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of their sexual desire for one another, and are apt to consort with mongrels. (3) Contrast is an element in sexual attraction which has not yet been discussed quantitatively. Great resemblance creates indifference, and great dissimilarity is repugnant. The maximum of attractiveness must lie somewhere between the two, at a point not yet ascertained. (4) The harm due to continued interbreeding has been considered, as I think, without sufficient warrant, to cause a presumed strong natural and instinctive repugnance to the marriage of near kin. The facts are that close and continued interbreeding invariably does harm after a few generations, but that a single cross with near kinsfolk is practically innocuous. Of course a sense of repugnance might become correlated with any harmful practice, but there is no evidence that it is repugnance with which interbreeding is correlated, but only indifference; this is equally effective in preventing it, but is quite another thing. (5) The strongest reason of all in civilised countries appears to be the earnest desire not to infringe the sanctity and freedom of the social relations of a family group, but this has nothing to do with instinctive sexual repugnance. Yet it is through the latter motive alone, so far as I can judge, that we have acquired our apparently instinctive horror of marrying within near degrees.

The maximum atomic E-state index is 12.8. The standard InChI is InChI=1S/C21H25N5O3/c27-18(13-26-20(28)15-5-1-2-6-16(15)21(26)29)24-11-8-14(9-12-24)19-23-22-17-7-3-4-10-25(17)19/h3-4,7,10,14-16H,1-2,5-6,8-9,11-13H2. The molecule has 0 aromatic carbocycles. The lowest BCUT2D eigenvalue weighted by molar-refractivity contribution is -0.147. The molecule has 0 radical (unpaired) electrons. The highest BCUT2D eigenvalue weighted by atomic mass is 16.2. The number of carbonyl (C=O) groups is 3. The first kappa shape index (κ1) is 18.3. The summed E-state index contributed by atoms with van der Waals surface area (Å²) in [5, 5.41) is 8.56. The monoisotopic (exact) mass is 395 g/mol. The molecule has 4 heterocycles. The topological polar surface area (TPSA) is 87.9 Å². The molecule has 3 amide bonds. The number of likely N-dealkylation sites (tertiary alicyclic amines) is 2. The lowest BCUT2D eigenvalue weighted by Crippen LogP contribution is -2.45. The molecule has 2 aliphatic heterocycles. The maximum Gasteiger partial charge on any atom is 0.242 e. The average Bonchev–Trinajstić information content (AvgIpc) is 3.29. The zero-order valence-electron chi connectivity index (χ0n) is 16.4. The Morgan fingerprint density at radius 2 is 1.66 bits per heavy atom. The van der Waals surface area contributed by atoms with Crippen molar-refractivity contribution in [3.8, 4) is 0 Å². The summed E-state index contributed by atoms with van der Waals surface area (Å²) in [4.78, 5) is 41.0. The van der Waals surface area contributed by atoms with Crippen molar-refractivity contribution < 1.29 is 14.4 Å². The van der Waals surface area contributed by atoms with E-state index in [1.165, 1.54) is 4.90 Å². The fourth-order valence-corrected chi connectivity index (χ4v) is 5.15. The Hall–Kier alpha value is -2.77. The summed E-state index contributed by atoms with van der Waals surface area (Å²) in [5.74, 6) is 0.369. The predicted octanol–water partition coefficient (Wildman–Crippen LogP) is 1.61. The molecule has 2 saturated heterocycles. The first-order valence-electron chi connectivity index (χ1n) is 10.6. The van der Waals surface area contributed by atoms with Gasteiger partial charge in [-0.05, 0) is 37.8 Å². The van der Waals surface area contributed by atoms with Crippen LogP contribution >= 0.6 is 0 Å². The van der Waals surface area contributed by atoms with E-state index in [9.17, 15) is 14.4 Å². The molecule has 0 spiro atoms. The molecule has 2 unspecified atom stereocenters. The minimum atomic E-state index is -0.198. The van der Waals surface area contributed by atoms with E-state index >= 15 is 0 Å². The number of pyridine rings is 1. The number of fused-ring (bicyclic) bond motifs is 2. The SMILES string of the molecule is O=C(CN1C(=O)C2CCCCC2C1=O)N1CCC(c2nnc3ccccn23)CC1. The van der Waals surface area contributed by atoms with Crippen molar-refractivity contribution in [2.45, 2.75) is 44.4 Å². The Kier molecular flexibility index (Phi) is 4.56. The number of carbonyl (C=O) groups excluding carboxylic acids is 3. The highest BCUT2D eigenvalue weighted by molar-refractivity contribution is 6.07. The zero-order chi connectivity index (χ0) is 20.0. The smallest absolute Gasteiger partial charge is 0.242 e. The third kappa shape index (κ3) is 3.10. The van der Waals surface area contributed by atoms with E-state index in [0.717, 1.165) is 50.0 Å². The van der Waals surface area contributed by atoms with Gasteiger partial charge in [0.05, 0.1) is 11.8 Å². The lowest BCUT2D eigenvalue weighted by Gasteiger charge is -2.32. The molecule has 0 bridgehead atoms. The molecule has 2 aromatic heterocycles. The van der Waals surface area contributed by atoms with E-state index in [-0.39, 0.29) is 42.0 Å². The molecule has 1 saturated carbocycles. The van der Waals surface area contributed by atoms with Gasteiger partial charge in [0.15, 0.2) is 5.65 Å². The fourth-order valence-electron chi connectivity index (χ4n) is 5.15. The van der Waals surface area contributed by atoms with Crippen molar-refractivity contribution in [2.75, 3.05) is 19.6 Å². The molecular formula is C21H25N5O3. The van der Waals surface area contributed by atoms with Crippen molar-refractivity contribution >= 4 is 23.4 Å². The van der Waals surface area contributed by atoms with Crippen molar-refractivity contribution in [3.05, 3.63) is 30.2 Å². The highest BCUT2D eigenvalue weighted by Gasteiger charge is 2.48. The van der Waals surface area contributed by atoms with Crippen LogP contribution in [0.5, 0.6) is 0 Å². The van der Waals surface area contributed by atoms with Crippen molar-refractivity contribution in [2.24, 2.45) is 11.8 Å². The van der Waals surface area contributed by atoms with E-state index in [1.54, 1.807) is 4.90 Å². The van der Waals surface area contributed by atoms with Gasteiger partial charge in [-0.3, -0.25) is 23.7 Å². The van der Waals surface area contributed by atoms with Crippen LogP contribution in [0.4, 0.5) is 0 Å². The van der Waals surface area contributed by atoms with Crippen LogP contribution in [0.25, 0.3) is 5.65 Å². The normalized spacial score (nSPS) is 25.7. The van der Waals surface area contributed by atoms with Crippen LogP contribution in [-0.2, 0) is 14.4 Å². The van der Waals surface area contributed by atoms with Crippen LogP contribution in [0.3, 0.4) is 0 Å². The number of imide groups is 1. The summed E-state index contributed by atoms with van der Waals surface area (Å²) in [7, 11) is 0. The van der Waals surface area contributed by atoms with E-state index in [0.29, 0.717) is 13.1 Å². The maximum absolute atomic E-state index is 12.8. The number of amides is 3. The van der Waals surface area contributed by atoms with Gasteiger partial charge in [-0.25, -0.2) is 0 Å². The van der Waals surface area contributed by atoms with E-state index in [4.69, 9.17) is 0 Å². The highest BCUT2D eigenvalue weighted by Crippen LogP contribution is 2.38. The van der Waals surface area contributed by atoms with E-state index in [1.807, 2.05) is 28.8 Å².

Next as to facts. History shows that the horror now felt so strongly did not